Performances are pitch-perfect and bring out the potential, charm and confusion of the concept of the movie. Rachel McAdams has looked beautiful and uncompromisingly spoilt. Marion Cotillard as Adriana is strong in a very strong character. Casting of literary greats from the past is uncanny and Kathy Bates as Gertrude Stein totally conveys the core of ‘an American, practical, no-nonsense, possessed with a nose for talent, kind, patient’ mentor. French First Lady Carla Bruni is also present as Rodin Museum Guide.
The director uses cities he loves as key factor in his movies. Like ‘Vicky Christina Barcelona’ Manhattan and Manhattan Murder Mystery; Midnight in Paris is as much about the city as it is about actors and their travails. Like the other movies, Midnight in Paris also starts with a montage of scenes from the city. These montages are reflective of his deep love for these cities. Midnight in Paris ends with the dialogue by Gils new friend ‘Paris is the most beautiful in the rain’ and he agree totally-so do we. In the movie we witness Hemmingway using his remark on Paris as ‘movable feast’. Woody Allen’s gaze is unfalteringly loving. He sucks the viewer into the mood of the fan. Great cities have an atmosphere shaped by the great hand of time. Joie de vivre of the denizens is the other critical factor. Woody Allen knows that and is able to establish that no party, no conversation no soiree goes away in such cities and lives on in ‘ripple of time’. Greats of the city are waiting to be discovered and charm you at every corner. Nostalgia is, after all, not a bad thing. A tender sensation- good for romance- great for stoking poetic hankering.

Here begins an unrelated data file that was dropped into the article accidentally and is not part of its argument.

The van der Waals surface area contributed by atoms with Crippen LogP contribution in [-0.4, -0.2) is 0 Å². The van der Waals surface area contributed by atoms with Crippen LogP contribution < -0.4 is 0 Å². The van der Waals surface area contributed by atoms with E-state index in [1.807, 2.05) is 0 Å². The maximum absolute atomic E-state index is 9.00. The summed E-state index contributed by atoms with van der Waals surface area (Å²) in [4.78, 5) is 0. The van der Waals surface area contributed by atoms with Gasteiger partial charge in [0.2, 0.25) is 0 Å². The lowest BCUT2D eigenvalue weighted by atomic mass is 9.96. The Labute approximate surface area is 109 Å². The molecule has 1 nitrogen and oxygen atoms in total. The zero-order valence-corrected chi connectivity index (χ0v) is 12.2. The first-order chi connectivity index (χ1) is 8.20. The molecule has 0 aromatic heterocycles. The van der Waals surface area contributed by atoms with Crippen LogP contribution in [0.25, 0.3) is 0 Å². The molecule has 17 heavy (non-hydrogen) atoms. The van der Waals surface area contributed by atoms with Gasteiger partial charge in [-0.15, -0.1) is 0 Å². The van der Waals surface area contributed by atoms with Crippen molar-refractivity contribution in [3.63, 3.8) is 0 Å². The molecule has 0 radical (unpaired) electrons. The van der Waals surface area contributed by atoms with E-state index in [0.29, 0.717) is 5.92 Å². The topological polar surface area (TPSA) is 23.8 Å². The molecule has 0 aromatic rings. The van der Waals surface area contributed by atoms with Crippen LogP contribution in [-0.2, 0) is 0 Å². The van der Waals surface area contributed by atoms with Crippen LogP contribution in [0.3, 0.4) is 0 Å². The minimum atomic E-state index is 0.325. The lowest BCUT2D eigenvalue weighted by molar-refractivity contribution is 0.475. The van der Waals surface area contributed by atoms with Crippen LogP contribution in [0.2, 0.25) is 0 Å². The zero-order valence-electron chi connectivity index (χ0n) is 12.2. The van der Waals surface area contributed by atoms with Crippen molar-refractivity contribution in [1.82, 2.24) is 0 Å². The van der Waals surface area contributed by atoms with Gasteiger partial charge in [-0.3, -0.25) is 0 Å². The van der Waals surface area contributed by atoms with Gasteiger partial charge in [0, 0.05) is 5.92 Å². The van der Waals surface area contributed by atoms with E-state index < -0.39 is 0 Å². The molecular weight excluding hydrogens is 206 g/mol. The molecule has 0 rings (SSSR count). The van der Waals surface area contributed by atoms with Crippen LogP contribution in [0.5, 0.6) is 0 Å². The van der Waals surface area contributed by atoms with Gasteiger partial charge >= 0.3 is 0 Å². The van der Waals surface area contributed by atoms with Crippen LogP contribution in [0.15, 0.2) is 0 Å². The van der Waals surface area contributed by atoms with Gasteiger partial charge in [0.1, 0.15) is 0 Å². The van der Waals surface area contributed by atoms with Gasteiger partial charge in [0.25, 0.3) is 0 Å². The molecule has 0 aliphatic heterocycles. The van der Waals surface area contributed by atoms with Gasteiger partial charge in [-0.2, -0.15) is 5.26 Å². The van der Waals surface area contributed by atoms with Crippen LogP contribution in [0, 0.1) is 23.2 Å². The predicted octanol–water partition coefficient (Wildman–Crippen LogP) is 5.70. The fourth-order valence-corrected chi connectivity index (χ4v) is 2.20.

****

-Dhiraj Singh

1 comment:

  1. I think you're right about Paris being an important 'character' in the film. Woody Allen is obviously in love with Paris - just as he was Manhattan. The romanticism of the city, evident in the opening montage, is intensified in Gil's adventures. While his unique experience is supernatural, the film's concept is still achievable if you are a romantic and possess a passion you care enough about - you can draw inspiration from anywhere. That's a little bit of wishful thinking, but it was a feeling i got from the film haha. Nice review. I appreciate the support you are giving me on Film Emporium an I thank you for including me on your Blogroll!